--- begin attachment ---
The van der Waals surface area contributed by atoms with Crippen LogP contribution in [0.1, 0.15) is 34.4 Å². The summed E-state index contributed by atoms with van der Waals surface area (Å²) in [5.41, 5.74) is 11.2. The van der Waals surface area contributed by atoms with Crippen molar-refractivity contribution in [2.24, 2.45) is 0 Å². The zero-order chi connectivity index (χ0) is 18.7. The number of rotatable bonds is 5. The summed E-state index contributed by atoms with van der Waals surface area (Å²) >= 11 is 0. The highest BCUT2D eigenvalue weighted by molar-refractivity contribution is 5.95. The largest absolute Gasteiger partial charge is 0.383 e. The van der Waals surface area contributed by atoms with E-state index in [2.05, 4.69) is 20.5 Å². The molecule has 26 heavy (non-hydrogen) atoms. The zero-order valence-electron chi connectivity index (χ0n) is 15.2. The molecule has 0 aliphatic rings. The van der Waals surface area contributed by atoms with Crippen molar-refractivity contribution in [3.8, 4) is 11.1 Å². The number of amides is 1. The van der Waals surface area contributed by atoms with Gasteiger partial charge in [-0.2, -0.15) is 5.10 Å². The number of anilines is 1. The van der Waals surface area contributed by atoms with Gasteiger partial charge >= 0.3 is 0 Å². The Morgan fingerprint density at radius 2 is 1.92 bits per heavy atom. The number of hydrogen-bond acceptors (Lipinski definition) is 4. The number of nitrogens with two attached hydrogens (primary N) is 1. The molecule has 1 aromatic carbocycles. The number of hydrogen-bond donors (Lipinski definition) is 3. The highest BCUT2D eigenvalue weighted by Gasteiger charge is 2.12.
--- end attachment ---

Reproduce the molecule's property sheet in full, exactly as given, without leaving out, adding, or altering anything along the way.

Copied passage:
The van der Waals surface area contributed by atoms with Crippen LogP contribution in [0.1, 0.15) is 34.4 Å². The summed E-state index contributed by atoms with van der Waals surface area (Å²) in [5.41, 5.74) is 11.2. The van der Waals surface area contributed by atoms with Crippen molar-refractivity contribution in [2.24, 2.45) is 0 Å². The zero-order chi connectivity index (χ0) is 18.7. The number of rotatable bonds is 5. The summed E-state index contributed by atoms with van der Waals surface area (Å²) >= 11 is 0. The highest BCUT2D eigenvalue weighted by molar-refractivity contribution is 5.95. The largest absolute Gasteiger partial charge is 0.383 e. The van der Waals surface area contributed by atoms with E-state index in [2.05, 4.69) is 20.5 Å². The molecule has 26 heavy (non-hydrogen) atoms. The zero-order valence-electron chi connectivity index (χ0n) is 15.2. The molecule has 0 aliphatic rings. The van der Waals surface area contributed by atoms with Crippen molar-refractivity contribution in [3.8, 4) is 11.1 Å². The number of amides is 1. The van der Waals surface area contributed by atoms with Gasteiger partial charge in [-0.2, -0.15) is 5.10 Å². The number of anilines is 1. The van der Waals surface area contributed by atoms with Gasteiger partial charge >= 0.3 is 0 Å². The Morgan fingerprint density at radius 2 is 1.92 bits per heavy atom. The number of hydrogen-bond acceptors (Lipinski definition) is 4. The number of nitrogens with two attached hydrogens (primary N) is 1. The molecule has 1 aromatic carbocycles. The number of hydrogen-bond donors (Lipinski definition) is 3. The highest BCUT2D eigenvalue weighted by Gasteiger charge is 2.12.